Full Text PA-97-001
NIH GUIDE, Volume 25, Number 34, October 11, 1996
PA NUMBER: PA-97-001
P.T. 34


National Institute of Diabetes and Digestive and Kidney Diseases
National Institute of Arthritis and Musculoskeletal and Skin Diseases
National Institute on Aging
The objective of this initiative is to elicit grant submissions that
focus on integrating structural with functional information about the
receptors in the steroid/thyroid/retinoid superfamily, including the
orphan receptors for which no known ligands have been identified.
Also referred to as nuclear receptors, the identification and
characterization of the receptors for many of these hormones has
revealed several examples of mutations in key domains or alterations
in function which have been linked to human diseases, including
vitamin D-dependent rickets, thyroid hormone resistance, and androgen
resistance syndrome.  In addition, hormones and their receptors in
this large superfamily have been linked to breast, prostate (and
other) cancers, osteoporosis, obesity, diabetes, and other diseases
or disorders.  Finally, agonists and/or antagonists of
steroid/thyroid/retinoid hormones may have clinical utility for the
prevention or treatment of diseases with significant health relevance
to women, including breast cancer and osteoporosis.
The Public Health Service (PHS) is committed to achieving the health
promotion and disease prevention objectives of "Healthy People 2000,"
a PHS-led national activity for setting priority areas.  This PA,
Steroid Receptor Structure:  Functional Considerations, is related to
the priority area of chronic disabling conditions.  Potential
applicants may obtain a copy of "Healthy People 2000" (Full Report:
Stock No. 017-001-00474-0 or Summary Report:  Stock No.
017-001-00473-1) through the Superintendent of Documents, Government
Printing Office, Washington, DC 20402-9325 (telephone 202-512-1800).
Applications may be submitted by domestic and foreign for-profit and
non-profit organizations, public and private, such as universities,
colleges, hospitals, laboratories, units of State and local
governments, and eligible agencies of the Federal government.
Foreign institutions are not eligible for First Independent Research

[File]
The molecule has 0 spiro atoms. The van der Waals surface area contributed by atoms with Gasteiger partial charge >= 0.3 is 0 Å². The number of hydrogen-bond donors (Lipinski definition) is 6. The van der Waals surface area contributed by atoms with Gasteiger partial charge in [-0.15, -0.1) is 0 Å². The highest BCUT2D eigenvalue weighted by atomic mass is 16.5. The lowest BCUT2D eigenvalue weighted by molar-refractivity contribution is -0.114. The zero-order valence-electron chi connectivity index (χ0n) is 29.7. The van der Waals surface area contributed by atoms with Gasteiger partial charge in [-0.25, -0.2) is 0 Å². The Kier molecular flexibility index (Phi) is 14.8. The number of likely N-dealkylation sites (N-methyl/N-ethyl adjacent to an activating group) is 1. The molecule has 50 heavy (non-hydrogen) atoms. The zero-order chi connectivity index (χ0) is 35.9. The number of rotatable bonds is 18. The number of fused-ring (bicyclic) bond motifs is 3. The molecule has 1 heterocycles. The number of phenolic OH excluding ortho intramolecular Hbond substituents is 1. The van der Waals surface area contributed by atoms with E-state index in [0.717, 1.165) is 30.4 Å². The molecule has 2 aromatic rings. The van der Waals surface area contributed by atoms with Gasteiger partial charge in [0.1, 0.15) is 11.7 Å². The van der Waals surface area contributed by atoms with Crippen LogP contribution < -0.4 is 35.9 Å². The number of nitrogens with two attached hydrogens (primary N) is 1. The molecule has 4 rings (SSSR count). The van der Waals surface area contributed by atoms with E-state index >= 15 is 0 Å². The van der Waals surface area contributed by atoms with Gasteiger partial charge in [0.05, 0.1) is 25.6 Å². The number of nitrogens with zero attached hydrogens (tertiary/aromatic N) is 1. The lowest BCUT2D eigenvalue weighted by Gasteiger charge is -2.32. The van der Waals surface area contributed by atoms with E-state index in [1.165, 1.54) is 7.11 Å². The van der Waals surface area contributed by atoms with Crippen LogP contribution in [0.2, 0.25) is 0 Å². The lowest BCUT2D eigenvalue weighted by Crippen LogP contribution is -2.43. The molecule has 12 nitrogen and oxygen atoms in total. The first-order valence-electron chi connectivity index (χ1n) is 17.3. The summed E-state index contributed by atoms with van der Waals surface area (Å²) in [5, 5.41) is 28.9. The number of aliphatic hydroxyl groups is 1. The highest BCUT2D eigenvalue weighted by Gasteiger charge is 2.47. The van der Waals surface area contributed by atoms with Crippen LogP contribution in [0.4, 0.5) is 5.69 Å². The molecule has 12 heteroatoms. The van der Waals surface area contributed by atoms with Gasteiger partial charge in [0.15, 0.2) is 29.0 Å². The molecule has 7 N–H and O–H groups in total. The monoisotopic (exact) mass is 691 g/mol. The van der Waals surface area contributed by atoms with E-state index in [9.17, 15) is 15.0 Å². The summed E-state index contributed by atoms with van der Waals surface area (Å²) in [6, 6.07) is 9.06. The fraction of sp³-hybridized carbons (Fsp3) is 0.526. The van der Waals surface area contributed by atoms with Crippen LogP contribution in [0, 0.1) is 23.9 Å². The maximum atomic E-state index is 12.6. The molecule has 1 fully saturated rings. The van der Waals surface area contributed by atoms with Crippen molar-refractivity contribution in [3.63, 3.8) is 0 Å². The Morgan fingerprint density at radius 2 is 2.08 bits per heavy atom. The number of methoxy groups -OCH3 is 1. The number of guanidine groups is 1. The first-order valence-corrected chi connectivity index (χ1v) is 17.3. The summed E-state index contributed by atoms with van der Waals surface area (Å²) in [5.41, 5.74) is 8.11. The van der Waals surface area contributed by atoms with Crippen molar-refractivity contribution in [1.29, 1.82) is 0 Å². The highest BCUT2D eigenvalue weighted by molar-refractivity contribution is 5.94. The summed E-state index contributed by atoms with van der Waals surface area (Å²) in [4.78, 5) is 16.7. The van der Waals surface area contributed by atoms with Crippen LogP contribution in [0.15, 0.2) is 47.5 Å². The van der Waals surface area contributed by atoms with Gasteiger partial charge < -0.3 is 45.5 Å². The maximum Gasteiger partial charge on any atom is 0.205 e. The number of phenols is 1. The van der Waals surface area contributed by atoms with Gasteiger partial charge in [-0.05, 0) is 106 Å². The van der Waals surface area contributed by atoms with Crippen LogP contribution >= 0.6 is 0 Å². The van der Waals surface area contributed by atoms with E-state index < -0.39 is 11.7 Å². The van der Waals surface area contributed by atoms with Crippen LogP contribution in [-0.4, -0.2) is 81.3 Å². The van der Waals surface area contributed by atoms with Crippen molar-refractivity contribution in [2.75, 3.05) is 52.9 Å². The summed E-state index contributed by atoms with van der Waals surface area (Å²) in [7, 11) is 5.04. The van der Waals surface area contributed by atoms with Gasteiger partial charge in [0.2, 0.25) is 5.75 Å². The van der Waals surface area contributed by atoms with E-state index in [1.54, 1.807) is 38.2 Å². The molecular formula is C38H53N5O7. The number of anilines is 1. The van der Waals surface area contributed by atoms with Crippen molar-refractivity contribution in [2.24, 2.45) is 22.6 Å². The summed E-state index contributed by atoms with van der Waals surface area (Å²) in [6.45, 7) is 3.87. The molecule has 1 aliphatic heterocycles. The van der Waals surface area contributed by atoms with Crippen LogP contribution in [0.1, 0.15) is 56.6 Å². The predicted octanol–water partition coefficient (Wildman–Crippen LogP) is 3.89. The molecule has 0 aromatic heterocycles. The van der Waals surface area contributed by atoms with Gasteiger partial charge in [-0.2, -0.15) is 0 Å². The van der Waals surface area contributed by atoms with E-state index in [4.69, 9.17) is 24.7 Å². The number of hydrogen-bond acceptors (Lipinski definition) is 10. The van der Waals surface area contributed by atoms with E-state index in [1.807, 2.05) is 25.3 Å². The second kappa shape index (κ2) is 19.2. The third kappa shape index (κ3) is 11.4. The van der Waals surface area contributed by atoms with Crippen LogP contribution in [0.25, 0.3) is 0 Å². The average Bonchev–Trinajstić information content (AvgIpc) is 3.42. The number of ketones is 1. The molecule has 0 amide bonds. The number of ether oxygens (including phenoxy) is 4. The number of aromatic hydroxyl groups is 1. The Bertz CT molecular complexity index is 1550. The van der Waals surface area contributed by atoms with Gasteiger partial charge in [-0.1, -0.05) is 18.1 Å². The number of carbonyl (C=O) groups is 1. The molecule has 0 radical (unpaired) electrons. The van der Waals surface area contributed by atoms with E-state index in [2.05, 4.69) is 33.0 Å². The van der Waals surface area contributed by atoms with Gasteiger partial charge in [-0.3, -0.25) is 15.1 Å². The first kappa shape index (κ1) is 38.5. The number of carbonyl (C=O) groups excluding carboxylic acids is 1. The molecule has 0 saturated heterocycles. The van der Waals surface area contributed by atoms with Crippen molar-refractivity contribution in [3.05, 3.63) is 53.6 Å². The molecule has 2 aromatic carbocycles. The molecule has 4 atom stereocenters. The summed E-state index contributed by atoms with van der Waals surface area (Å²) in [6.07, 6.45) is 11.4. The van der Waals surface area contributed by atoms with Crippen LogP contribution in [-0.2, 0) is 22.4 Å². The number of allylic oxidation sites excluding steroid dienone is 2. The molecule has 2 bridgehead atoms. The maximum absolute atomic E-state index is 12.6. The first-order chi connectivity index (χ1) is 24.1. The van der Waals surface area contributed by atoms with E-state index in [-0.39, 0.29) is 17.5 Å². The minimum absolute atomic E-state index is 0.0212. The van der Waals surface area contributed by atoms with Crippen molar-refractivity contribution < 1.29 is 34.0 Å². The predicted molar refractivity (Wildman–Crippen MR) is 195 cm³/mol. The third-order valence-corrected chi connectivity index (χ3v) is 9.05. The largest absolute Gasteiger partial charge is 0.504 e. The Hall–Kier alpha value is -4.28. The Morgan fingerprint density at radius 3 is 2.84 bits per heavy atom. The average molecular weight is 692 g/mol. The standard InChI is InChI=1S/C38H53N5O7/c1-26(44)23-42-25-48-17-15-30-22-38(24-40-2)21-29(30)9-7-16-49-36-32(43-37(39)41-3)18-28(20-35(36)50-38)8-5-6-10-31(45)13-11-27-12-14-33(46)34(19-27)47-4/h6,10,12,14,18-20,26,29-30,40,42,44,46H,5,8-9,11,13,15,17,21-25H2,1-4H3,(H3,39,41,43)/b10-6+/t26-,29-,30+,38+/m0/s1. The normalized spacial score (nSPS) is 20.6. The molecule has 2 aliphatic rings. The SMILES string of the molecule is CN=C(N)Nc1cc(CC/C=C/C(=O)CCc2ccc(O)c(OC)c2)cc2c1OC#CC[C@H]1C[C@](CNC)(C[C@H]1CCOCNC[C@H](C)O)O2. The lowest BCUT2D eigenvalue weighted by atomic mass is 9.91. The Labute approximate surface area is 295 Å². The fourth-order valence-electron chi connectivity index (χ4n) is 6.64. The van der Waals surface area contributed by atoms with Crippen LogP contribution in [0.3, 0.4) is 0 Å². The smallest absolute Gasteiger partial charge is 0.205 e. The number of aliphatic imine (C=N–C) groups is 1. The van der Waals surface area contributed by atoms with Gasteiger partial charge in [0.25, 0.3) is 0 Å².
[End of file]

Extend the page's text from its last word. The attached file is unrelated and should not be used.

Support and Transition (FIRST) (R29) awards.  Racial/ethnic minority
individuals, women, and persons with disabilities are encouraged to
apply as principal investigators.
Support for this Program Announcement will be through the NIH
research project grant (R01) and FIRST (R29) award.  Applicants will
be responsible for the planning, direction, and execution of the
proposed project.  The award of grants in response to this PA is also
contingent upon the availability of funds.  Awards will be
administered under PHS grants policy as stated in the PHS Grants
Policy Statement (rev. 4/94).
Applications from institutions that have a General Clinical Research
Center (GCRC) funded by the NIH National Center for Research
Resources may wish to identify the GCRC as a resource for conducting
the proposed research.  If so, a letter of agreement from either the
GCRC program director or principal investigator should be included
with the application.
The receptors for hormones in the steroid/thyroid/retinoid supergene
family are transcription factors which bind to target sequences in
the regulatory regions of hormone-sensitive genes to enhance or
suppress their transcription.  These receptors have evolutionarily
conserved similarities in a series of discrete structural domains,
including a ligand binding domain (LBD), a DNA binding domain (DBD),
a dimerization domain, and one or more trans-activation domain(s)
(AF-1/AF-2). While most members of this family have well
characterized ligands, others have no known ligand(s).  These
"orphan" receptors often have domains with sequences that resemble
LBDs suggesting that ligands do exist.  In other instances, the
absence of consensus LBDs suggests that ligand binding is not a
requisite of function.  Upon ligand binding most of the receptors in
this supergene family form either homo- or hetero-dimers, which bind
to discrete regulatory regions of the promoters of target genes
called hormone response elements (HRE).  There is also a subset of
members of the family which bind DNA as monomers. Binding to DNA may
occur with or without ligand and may result in repression or
enhancement of gene expression in a cell/promoter context.  More
recently it has become evident that additional nuclear accessory
proteins are required to effect receptor-dependent repression or
activation of gene expression.  The structure of the receptor, the
HRE, and the presence/absence of accessory proteins all represent key
determinants of the final effect on expression of target genes. New
information is developing at a rapid pace delineating the
three-dimensional structure of these receptors.  To date, the x-ray
crystallographic structure has been solved for the LBD of the thyroid